The case of dismantling a drug trafficking network in the city of Boujdour last week by the Central Bureau of Judicial Research called for reconsidering the distribution of food aid provided by the state to the residents of Wahda camp in Boujdour. The aid of the authority, was part of a disorganized criminal network.
According to reports from sources in Boujdour, the distribution of food aid to the inhabitants of the Camp lacks governance; a large part of the aid is traded, with the complicity of a number of parties, rather than directed to the inhabitants of the Camp, “Inside” who came to Boujdour in exchange for promises to receive aid from the state.
The flour, oil and powdered milk bearing the Royal Armed Forces emblem are openly sold in the markets of the city of Boujdour at low prices, while some are transported to other cities in the south, while the original purpose is to assist the residents of the Wahda camp.
According to a source from Boujdour, there are “gangs” manipulating the food aid directed to the inhabitants of Wahda camp, which cost the state treasury large sums of money and depriving the trade of the citizens who deserve it from reaching them, who have already held several vigils without changing the situation so far.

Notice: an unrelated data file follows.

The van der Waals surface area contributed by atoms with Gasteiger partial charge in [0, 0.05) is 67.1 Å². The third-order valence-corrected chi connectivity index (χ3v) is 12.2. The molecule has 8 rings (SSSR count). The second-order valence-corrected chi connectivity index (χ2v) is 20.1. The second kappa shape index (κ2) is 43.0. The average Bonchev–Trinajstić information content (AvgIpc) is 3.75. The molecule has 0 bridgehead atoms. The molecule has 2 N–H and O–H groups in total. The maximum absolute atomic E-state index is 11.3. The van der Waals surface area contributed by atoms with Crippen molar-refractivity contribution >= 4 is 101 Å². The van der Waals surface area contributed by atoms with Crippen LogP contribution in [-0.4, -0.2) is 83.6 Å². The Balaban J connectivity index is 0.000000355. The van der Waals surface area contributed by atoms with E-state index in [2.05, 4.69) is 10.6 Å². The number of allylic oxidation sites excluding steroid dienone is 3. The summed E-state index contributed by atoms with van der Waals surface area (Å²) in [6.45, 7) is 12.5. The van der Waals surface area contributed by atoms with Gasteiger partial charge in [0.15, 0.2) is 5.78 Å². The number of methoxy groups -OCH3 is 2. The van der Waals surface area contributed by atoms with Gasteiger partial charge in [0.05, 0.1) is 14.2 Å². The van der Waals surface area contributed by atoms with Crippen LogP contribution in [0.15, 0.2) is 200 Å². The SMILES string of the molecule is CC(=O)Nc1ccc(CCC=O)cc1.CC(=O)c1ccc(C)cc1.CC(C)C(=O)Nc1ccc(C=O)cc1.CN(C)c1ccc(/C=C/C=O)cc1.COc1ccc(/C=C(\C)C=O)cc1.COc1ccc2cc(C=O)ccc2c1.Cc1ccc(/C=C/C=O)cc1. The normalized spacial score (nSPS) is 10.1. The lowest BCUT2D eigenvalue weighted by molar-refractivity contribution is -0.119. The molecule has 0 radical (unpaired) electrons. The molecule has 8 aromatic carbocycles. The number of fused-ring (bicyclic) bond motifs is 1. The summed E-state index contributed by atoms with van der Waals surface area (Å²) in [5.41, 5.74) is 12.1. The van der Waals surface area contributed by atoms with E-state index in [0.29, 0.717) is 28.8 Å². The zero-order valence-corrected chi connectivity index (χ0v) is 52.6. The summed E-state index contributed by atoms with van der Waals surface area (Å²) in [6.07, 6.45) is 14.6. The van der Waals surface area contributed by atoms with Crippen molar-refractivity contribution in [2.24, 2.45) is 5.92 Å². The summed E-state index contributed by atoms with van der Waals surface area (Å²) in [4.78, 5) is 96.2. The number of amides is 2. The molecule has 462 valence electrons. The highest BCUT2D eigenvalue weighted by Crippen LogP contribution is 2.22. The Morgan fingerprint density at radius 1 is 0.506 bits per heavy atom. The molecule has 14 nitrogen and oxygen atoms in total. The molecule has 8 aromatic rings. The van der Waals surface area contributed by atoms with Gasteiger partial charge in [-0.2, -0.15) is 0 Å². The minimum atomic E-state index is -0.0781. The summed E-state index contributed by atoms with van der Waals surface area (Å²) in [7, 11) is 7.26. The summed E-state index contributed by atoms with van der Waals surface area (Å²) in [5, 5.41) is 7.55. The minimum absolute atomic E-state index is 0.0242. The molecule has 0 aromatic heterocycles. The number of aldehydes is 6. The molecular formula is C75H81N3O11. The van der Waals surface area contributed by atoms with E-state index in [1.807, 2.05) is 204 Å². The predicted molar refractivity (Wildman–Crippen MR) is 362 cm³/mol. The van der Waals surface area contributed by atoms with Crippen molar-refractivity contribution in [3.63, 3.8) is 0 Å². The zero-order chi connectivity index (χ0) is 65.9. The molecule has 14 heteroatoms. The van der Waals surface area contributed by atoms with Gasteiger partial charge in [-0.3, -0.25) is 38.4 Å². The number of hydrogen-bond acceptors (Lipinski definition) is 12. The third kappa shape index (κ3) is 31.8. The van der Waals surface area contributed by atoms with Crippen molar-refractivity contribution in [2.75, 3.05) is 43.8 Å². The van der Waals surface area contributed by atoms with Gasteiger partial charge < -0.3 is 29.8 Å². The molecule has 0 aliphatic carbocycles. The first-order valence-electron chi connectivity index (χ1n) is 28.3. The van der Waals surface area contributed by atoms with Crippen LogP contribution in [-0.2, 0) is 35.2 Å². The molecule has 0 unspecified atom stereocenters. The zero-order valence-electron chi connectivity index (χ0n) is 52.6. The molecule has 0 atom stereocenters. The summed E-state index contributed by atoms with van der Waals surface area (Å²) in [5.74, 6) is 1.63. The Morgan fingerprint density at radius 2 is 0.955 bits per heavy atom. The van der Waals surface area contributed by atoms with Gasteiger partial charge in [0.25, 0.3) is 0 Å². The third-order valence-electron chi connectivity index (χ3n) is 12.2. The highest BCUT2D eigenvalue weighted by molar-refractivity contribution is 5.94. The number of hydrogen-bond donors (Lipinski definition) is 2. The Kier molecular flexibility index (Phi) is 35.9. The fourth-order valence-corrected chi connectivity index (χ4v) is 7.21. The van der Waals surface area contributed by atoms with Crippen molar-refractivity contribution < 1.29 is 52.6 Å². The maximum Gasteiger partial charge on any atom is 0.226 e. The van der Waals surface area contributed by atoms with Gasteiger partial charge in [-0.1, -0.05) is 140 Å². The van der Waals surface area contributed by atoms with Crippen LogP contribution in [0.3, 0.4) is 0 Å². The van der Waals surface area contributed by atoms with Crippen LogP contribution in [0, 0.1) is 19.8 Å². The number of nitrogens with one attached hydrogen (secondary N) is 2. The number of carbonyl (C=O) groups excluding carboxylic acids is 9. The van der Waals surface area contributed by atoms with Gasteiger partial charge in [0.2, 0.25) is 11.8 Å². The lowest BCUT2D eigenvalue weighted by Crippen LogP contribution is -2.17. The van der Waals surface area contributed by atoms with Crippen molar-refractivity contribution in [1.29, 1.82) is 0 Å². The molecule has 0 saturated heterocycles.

According to available information, the arrest of the man of authority, a member of the drug trafficking network dismantled by the Central Bureau of Judicial Research, took place at the entrance to the city of Boujdour when he was returning from Laayoune.
The residents of the camp hope to open the file of manipulating the aid to them, after the arrest of the supervisor to grant permissions to benefit from them, especially as the new Boujdour agent has already moved this file, where a group counselor was arrested last March accused of involvement in trading national revival cards allocated to support needy families.
The manipulation of food aid and the national recovery cards in Boujdour is a great deal of money for traffickers. The recovery cards are sold at a price of up to five million centimes, and buyers can receive a state aid of up to 2,300 dirhams per month, and the sale of foodstuffs intended to help the poor, in turn, large amounts of money to the traffickers.